Google Search Console only refers to organic search queries that equal the keyword terminology.
Google My Business
GMB offers a breakdown of searches the profile appeared in. This valuable information can be found in the insights section of the Google My Business dashboard.
Google My Business breaks down the insights into search terms of what the user searched in Google Search or Google Maps. The biggest value lies in the local marketing and category-keyword insights.
Keywords in Google Analytics
Keyword information can be found in the advertising dimension and is the exact same as the Google Ads keyword – as this pulls the information from Google Ads.
Search Query in Google Analytics
Confusingly, search queries in Google Analytics are located in the advertising dimension and pull the search term information from Google Ads. In this case, search terms and queries are used as the same: the actual search term/query a user typed into the search box.
Search Terms in Google Analytics
Search terms in Google Analytics are used for behavioral analysis. It refers to searches conducted on your site if you have a search box.
How to use search terms and keywords in your ad campaigns and SEO
For this part we will use search terms and search queries as the same: What a user types into the search box and keywords as the overarching umbrella a search matches with.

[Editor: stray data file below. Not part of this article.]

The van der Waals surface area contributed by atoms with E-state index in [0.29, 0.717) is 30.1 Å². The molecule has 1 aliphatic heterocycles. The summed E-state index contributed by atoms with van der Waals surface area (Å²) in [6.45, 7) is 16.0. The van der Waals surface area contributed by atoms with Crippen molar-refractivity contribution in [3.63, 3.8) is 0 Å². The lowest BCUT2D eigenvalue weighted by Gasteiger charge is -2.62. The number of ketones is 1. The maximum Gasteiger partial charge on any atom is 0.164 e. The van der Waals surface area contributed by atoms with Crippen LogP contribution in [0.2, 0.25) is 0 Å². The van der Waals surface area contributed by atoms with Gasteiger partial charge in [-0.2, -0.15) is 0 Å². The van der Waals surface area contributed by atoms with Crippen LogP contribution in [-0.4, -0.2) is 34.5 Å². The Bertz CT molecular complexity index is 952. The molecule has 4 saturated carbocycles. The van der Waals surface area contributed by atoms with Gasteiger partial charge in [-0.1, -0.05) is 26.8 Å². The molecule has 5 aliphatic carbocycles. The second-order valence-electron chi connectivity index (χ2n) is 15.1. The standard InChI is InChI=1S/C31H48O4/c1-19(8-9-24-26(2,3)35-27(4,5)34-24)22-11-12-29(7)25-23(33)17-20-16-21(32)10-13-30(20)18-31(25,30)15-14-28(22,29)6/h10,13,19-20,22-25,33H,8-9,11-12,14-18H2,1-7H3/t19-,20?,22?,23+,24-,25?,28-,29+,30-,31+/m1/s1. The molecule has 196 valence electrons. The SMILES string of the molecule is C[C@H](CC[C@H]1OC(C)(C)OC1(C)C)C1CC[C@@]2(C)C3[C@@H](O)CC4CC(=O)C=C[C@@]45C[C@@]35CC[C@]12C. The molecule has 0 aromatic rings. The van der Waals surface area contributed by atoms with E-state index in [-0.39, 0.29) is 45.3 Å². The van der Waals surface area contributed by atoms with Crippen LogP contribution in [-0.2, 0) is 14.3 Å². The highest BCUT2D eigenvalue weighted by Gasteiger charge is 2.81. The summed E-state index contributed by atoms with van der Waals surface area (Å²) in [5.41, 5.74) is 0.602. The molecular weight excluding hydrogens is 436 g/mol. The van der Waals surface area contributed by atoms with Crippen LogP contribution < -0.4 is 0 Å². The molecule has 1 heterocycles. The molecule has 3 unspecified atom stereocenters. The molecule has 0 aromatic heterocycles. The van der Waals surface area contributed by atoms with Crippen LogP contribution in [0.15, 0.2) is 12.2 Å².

Most businesses understand what keywords they want to be associated with and conduct in-depth keyword research to identify to build out lists.
Search terms can provide deeper insights into what the target audience is actually looking for and the words they use. Search terms let marketers redefine their marketing strategy to adapt to the language their potential customers speak instead of forcing their target audience to use the language the business wants to speak. They can learn how people search for their products or services.
Search terms also help for SEO because it allows to add or reduce words from published content to be more relevant to the actual searches and define the tone of voice.
For example, a real estate agent focus on “selling a house” and uses a third-party voice. What if the majority of searches really look for “selling my home”. Tweaking the content or landing page to address the user with “you” and focus on home versus house as a keyword can make the difference between getting the call or not.
Lastly, I want to point out that volume is not quality. Even though your business might have a higher reach by adding more keywords and broaden the match type marketers should look at the conversion behind those keywords. Combining Google Ads, Google Search Console, Google My Business Insights, and Google Analytics (ideally with a robust CRM solution) gives marketers the insights to optimize campaigns that impact the bottom line of your business.
Sascha is a Lifecycle Marketing Consultant with over 8 years of digital marketing experiences in Silicon Valley, the UK, and Germany.
After leading the demand generation for a 100+ million company, he decided to venture out on himself. He’s now helping clients to attract and convert more leads and customers.
His main focus are SEO, paid media & marketing automation – all with the focus to tie marketing campaigns to revenue.
Sascha has been featured in industry publications.